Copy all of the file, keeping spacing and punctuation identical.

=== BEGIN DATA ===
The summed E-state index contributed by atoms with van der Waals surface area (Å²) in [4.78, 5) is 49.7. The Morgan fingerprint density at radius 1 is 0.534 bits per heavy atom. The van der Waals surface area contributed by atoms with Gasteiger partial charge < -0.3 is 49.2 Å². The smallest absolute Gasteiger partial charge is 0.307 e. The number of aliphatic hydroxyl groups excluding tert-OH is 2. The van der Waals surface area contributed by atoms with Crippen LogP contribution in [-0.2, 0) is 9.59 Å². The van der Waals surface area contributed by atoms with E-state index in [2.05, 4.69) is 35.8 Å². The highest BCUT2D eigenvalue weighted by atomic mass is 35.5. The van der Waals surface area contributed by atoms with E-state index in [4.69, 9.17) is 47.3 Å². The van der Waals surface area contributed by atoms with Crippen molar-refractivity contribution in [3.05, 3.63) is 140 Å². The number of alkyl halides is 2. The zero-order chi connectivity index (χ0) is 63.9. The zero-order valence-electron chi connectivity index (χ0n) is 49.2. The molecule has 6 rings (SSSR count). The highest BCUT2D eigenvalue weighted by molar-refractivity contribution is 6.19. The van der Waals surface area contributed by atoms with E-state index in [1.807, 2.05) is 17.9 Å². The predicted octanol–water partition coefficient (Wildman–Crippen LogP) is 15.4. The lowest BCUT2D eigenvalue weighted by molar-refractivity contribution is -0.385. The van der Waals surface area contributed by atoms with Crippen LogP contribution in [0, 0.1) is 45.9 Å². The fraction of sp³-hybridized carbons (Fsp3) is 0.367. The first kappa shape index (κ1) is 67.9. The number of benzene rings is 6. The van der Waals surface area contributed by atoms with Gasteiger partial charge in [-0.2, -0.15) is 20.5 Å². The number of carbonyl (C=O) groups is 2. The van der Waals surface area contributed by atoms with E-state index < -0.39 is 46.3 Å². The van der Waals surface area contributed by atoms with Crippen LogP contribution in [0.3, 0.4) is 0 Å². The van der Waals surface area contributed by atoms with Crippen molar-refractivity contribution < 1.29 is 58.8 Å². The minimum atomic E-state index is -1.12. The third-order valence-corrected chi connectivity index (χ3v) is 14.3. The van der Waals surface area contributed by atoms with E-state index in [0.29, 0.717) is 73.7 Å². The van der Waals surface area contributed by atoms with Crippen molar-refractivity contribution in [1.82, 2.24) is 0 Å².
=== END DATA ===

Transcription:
The summed E-state index contributed by atoms with van der Waals surface area (Å²) in [4.78, 5) is 49.7. The Morgan fingerprint density at radius 1 is 0.534 bits per heavy atom. The van der Waals surface area contributed by atoms with Gasteiger partial charge < -0.3 is 49.2 Å². The smallest absolute Gasteiger partial charge is 0.307 e. The number of aliphatic hydroxyl groups excluding tert-OH is 2. The van der Waals surface area contributed by atoms with Crippen LogP contribution in [-0.2, 0) is 9.59 Å². The van der Waals surface area contributed by atoms with E-state index in [2.05, 4.69) is 35.8 Å². The highest BCUT2D eigenvalue weighted by atomic mass is 35.5. The van der Waals surface area contributed by atoms with E-state index in [4.69, 9.17) is 47.3 Å². The van der Waals surface area contributed by atoms with Crippen molar-refractivity contribution in [3.05, 3.63) is 140 Å². The number of alkyl halides is 2. The zero-order chi connectivity index (χ0) is 63.9. The zero-order valence-electron chi connectivity index (χ0n) is 49.2. The molecule has 6 rings (SSSR count). The highest BCUT2D eigenvalue weighted by molar-refractivity contribution is 6.19. The van der Waals surface area contributed by atoms with E-state index in [1.807, 2.05) is 17.9 Å². The predicted octanol–water partition coefficient (Wildman–Crippen LogP) is 15.4. The lowest BCUT2D eigenvalue weighted by molar-refractivity contribution is -0.385. The van der Waals surface area contributed by atoms with Crippen LogP contribution in [0, 0.1) is 45.9 Å². The fraction of sp³-hybridized carbons (Fsp3) is 0.367. The first kappa shape index (κ1) is 67.9. The number of benzene rings is 6. The van der Waals surface area contributed by atoms with Gasteiger partial charge in [-0.2, -0.15) is 20.5 Å². The number of carbonyl (C=O) groups is 2. The van der Waals surface area contributed by atoms with E-state index < -0.39 is 46.3 Å². The van der Waals surface area contributed by atoms with Crippen LogP contribution in [0.3, 0.4) is 0 Å². The van der Waals surface area contributed by atoms with Crippen molar-refractivity contribution < 1.29 is 58.8 Å². The minimum atomic E-state index is -1.12. The third-order valence-corrected chi connectivity index (χ3v) is 14.3. The van der Waals surface area contributed by atoms with E-state index in [0.29, 0.717) is 73.7 Å². The van der Waals surface area contributed by atoms with Crippen molar-refractivity contribution in [1.82, 2.24) is 0 Å².